The snake’s fangs seemed to glisten against the dust of the dune as it struck out from the rotted wood of the door and tore at Abdul’s right shoulder. Instinctively, he wrenched the snake from its assault, a howl of pain accompanying this defense as his shoulder became wet with blood.
The snake turned to dust in his hand, and the world around him, the crackled wood of the door and the decrepit stone of the house, lost its form and dissolved into a mass of black. He was only dimly aware of the three white blurs which seemed to be pulling him deeper into the abyss before the last of his thoughts were swallowed by the void.
“This isn’t sleep.” Abdul thought. “This isn’t death.”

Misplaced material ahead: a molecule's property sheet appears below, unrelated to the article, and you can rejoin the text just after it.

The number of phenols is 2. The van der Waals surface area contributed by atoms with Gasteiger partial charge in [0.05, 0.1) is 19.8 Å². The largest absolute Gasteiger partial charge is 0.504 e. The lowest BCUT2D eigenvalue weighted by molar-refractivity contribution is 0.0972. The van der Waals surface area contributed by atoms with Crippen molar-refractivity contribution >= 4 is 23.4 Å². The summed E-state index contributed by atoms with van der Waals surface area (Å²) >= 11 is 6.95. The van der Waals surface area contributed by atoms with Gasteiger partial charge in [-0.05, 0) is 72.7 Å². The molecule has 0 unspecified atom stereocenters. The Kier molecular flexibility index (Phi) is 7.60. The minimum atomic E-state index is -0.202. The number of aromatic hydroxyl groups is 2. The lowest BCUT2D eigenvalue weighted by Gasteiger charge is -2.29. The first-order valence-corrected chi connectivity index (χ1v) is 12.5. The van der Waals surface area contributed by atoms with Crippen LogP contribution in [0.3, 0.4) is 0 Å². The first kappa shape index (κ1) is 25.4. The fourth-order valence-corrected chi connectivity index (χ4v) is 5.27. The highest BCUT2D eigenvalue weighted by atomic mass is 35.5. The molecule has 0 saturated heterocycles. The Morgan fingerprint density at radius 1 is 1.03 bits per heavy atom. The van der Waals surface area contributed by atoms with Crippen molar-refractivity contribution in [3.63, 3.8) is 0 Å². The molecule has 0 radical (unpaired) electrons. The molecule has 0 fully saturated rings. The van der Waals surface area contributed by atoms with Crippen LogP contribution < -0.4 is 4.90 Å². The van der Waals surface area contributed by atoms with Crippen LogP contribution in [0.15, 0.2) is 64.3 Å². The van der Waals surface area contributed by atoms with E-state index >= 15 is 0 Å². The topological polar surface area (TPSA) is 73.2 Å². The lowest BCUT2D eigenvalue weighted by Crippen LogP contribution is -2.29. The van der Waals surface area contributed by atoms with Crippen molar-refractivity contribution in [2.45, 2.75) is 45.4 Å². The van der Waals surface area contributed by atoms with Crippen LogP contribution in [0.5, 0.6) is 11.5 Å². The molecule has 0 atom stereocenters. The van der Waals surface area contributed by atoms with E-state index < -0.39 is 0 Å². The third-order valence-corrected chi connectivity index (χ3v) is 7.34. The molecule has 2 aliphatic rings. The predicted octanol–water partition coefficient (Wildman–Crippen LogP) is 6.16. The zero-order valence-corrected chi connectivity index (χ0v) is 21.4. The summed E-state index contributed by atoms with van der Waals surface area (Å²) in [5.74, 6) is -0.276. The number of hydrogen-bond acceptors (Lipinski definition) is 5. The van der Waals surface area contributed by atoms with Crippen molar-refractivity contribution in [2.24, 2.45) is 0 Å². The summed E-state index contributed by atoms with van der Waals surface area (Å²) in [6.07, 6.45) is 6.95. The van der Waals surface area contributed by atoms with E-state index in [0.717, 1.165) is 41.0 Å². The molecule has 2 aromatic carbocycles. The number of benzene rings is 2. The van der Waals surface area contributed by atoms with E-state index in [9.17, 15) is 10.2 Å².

He had expected one of the two, or perhaps both. Abdul had always imagined death would be the eternal sleep in which he would drift through the millennia, unchanged. His only hope had been that he might dream after he died.
But he was not dead, that much was clear to his feverish mind. His sweating and chill-wracked body stank of life. He was failing.
Abdul’s task had been so simple, so utterly straightforward that he had pinched his arm when he first heard it. Still, he imagined that it had all been an unusual dream weaved upon his mind as the desert heat cooked his head.
But the imposter was not dreaming. He could feel the serpent’s venom inside him. It felt like thousands of fine needles were swimming in his blood. His heart pumped liquid torture through his veins. It ripped, snagged and pierced wherever it went.
He had failed.
His mission had been simple. Find the house where the serpent lay, meet the Aswan in their white robes, let them kill him in their rage and join the ranks of heroes.
He was being kept alive, but for what purpose he did not know. Abdul focused his mind, seeking out death so that he could welcome it into his shuddering body.